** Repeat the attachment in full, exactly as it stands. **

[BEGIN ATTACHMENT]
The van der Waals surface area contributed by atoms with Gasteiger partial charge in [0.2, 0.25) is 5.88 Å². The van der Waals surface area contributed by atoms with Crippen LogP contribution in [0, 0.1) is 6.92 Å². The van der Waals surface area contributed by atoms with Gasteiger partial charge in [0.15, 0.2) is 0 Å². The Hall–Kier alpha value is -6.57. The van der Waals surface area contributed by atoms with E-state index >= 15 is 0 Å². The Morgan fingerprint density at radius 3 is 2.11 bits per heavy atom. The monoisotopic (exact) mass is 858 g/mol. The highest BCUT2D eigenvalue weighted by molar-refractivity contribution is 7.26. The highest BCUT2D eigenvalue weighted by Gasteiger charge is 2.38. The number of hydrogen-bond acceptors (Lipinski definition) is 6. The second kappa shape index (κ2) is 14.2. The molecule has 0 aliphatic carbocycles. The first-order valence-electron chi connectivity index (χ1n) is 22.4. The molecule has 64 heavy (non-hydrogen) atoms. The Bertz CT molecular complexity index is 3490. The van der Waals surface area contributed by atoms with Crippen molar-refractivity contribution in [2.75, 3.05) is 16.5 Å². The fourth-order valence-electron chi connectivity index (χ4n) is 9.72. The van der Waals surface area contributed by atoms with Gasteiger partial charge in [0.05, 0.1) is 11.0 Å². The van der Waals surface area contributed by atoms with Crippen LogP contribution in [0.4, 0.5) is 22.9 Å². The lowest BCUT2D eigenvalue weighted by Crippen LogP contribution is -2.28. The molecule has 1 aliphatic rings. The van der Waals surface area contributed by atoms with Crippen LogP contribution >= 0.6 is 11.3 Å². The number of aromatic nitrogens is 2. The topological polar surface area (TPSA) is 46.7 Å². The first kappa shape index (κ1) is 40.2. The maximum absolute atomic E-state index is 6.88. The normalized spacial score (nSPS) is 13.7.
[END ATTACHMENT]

The van der Waals surface area contributed by atoms with Gasteiger partial charge in [0.2, 0.25) is 5.88 Å². The van der Waals surface area contributed by atoms with Crippen LogP contribution in [0, 0.1) is 6.92 Å². The van der Waals surface area contributed by atoms with Gasteiger partial charge in [0.15, 0.2) is 0 Å². The Hall–Kier alpha value is -6.57. The van der Waals surface area contributed by atoms with E-state index >= 15 is 0 Å². The Morgan fingerprint density at radius 3 is 2.11 bits per heavy atom. The monoisotopic (exact) mass is 858 g/mol. The highest BCUT2D eigenvalue weighted by molar-refractivity contribution is 7.26. The highest BCUT2D eigenvalue weighted by Gasteiger charge is 2.38. The number of hydrogen-bond acceptors (Lipinski definition) is 6. The second kappa shape index (κ2) is 14.2. The molecule has 0 aliphatic carbocycles. The first-order valence-electron chi connectivity index (χ1n) is 22.4. The molecule has 64 heavy (non-hydrogen) atoms. The Bertz CT molecular complexity index is 3490. The van der Waals surface area contributed by atoms with Crippen molar-refractivity contribution in [2.75, 3.05) is 16.5 Å². The fourth-order valence-electron chi connectivity index (χ4n) is 9.72. The van der Waals surface area contributed by atoms with Gasteiger partial charge in [0.05, 0.1) is 11.0 Å². The van der Waals surface area contributed by atoms with Crippen LogP contribution in [0.4, 0.5) is 22.9 Å². The lowest BCUT2D eigenvalue weighted by Crippen LogP contribution is -2.28. The molecule has 1 aliphatic rings. The van der Waals surface area contributed by atoms with Crippen LogP contribution >= 0.6 is 11.3 Å². The number of aromatic nitrogens is 2. The topological polar surface area (TPSA) is 46.7 Å². The first kappa shape index (κ1) is 40.2. The maximum absolute atomic E-state index is 6.88. The normalized spacial score (nSPS) is 13.7.